High Priest Aarnol 

Thiwi zeethee erzembe, ewe aysay raou stala bysyguhduh. 

Alicia (Narrating)

As High Priest Aarnol threw the first of three plastic roses onto the pyre, Captain Mazin took a plastic tie from his pouch. 



Make a scene if you want. 

Alicia (Narrating) 

I walked away from him. Into the crowd. People turned to look. Aarnol didn’t stop speaking. He just flicked his finger to the two militia standing next to him. They looked uncertain, but he just nodded his head towards me. 

High Priest Aarnol 

Thiwih zeethee dsurwur, ewe kaymay elvesour leefee terbeteh. 

Alicia (Narrating)

I backed into the crowd. Mazin and the two militia guards followed, slowly, trying not to cause a scene at this grave event. 

High Priest Aarnol 

Thiwih sithi sha, ouyou veelee suh erverefo.


Alicia (Narrating)

Someone grabbed me, but I batted them away and kept moving further into the crowd.

Mazin was angry that he’d lost me before… 

When I finally made it to Maté’s house, after my escape, after the forest, a couple of days before the funeral, I searched that place top to bottom. You could see why it was the High Priest’s official residence. It was the only house I’d ever seen that wasn’t at least partly made of corrugated metal, or scraps, scavenged by Multipliers in the Outlands. 

The whole thing was brick, concrete, marble and oak. It was beautiful. Well, until the Militia destroyed it, of course. They’d even gone so far as to punch head-sized holes into the hollow dry-walls, which used to connect this house to other houses on it’s long-since overgrown street. 

At first, I tried to evade the moving cameras, but then I figured, they’d look there soon enough, either way, so I’d be better off thinking logically about where the High Priest might have hidden something.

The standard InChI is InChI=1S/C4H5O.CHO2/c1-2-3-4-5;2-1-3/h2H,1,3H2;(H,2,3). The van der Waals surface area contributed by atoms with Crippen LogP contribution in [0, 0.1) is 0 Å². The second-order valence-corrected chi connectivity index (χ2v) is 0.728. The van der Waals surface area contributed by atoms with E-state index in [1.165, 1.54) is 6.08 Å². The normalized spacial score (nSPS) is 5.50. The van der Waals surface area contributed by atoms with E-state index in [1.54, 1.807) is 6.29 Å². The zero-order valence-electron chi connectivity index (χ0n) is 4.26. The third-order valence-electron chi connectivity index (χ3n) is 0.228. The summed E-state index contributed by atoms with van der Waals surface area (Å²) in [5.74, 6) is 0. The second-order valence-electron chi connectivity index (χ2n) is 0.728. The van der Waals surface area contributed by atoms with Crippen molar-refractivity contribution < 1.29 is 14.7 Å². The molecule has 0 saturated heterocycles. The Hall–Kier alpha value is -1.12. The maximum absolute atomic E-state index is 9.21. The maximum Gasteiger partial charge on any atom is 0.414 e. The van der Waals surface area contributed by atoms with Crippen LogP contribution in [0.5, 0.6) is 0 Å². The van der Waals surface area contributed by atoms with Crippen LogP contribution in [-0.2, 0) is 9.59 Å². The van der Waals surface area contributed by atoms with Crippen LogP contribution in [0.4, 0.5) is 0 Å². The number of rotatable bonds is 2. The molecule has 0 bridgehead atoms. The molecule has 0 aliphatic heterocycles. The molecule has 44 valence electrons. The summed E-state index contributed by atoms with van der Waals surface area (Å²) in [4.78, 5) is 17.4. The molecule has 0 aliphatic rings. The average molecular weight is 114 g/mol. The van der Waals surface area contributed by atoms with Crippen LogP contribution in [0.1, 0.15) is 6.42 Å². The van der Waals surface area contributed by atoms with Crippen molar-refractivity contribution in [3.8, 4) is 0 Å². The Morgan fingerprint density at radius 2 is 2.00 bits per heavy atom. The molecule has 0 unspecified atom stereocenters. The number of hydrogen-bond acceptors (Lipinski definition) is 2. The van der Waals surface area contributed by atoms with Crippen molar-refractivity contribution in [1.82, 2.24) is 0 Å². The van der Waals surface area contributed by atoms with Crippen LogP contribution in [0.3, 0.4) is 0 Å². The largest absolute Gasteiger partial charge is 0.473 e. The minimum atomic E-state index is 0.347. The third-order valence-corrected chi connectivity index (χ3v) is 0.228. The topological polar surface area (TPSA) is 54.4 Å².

I ran through everything I knew about High Priest Maté: 

- What he might have. 

- Why he might hide it. 

- Where he might hide it. 

High Priest Aarnol: 

- What he might want. 

- And why he might want it. 

And how that all might relate to Ianderu McConnell, the murder and what I’d found out so far. 

First, High Priest Maté was top of the order. So, honestly he could have had anything. He knew about everything Aarnol knew, and probably more. So, there were too many things to consider there. 

However, as for why he might hide it -- whatever it was -- Aarnol knew it existed. Otherwise, why would he look for it? If he was looking for it, then he didn’t know where it was. Obviously. Which means, it’s something which was either entirely private to Maté, or it was something which Maté wanted to hide from Aarnol, specifically. 

Aarnol was currently looking for it in Samuel Frinka’s house, too. And, he passively thought that I might have it, which is why the Militia Captain searched me at Frinka’s house. That means, Aarnol didn’t believe it was entirely private to Maté. Therefore, it was mainly hidden just so Aarnol wouldn’t find it.